I’ve been thinking about how different and strange the plants in Australia must have seemed to German eyes. I’ve written about how odd the greenness and lushness of European and Midwestern American foliage appeared to my eyes. Similarly Australia’s native forests must have disconcerted many on arrival.
In the spareness of much native flora, there is an elusive beauty. There is the appreciation of the many shades of subtle green. There are the sometimes astonishing changes with season. There are the distinct beauties of texture (new bark versus old bark, fruiting nuts and dried cases, fluffy flowers), form (sinuous curves, twiggy outcrops, reaching for the sky) and there are the changing colours of leaf, bark and flower.
I have to interject here a family anecdote about my grandparents’ trip to America in the 1960s. They visited relatives on the East Coast and also spent some time in Texas. Taken touring there by a local, all the gum trees were pointed out to them with great pride as “you probably ain’t used to our eucalypts.” The Texan gentleman refused to believe my grandfather’s assertions that eucalypts are native to Australia and that he indeed was used to them.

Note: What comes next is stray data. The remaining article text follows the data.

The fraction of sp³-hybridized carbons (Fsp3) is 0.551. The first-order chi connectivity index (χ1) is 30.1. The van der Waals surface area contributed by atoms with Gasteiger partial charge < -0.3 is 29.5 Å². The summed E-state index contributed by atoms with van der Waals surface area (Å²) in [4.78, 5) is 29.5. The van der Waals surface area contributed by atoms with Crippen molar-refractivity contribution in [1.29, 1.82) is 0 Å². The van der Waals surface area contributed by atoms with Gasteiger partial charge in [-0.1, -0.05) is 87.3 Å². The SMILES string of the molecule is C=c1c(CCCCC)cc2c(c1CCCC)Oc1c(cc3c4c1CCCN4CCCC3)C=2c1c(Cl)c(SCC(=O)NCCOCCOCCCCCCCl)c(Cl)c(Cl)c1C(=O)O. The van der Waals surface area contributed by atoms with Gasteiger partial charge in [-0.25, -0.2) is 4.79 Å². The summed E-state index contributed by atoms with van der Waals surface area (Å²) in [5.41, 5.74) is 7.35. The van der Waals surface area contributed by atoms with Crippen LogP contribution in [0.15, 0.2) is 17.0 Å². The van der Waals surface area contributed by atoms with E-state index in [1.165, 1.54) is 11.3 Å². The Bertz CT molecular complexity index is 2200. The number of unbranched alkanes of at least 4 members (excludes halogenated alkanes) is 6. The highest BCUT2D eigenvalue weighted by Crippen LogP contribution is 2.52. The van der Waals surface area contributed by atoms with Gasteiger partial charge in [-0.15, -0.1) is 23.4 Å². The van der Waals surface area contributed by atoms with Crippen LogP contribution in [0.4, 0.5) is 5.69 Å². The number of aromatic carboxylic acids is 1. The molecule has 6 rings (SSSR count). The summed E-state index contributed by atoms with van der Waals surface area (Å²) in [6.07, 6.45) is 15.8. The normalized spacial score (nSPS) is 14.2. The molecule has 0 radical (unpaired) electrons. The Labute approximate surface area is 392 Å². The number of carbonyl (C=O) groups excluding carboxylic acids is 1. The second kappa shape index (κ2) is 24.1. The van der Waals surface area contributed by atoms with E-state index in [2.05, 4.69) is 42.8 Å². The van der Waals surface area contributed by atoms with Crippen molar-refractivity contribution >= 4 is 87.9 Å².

Every year the lemon scented gum in our garden changes almost overnight. One day it is a stately brown clad matron. The next it seems to burst out of its skin, shrugging pinkish bark off in tatters to reveal pure ivory flesh which shades to green in the sunlight. Then slowly over months, it shrouds itself again.
These changes have become part of the fabric of our lives but the first cycle was astonishing. Imagine if you had never seen such changes. All trees changes with seasons but many trees here are not deciduous. If they lose leaves, it is often linked to available water, not temperature. Many trees that are deciduous elsewhere are not so here. And many native trees do look sparse as they struggle to conserve moisture in narrow waxy leaves or spines.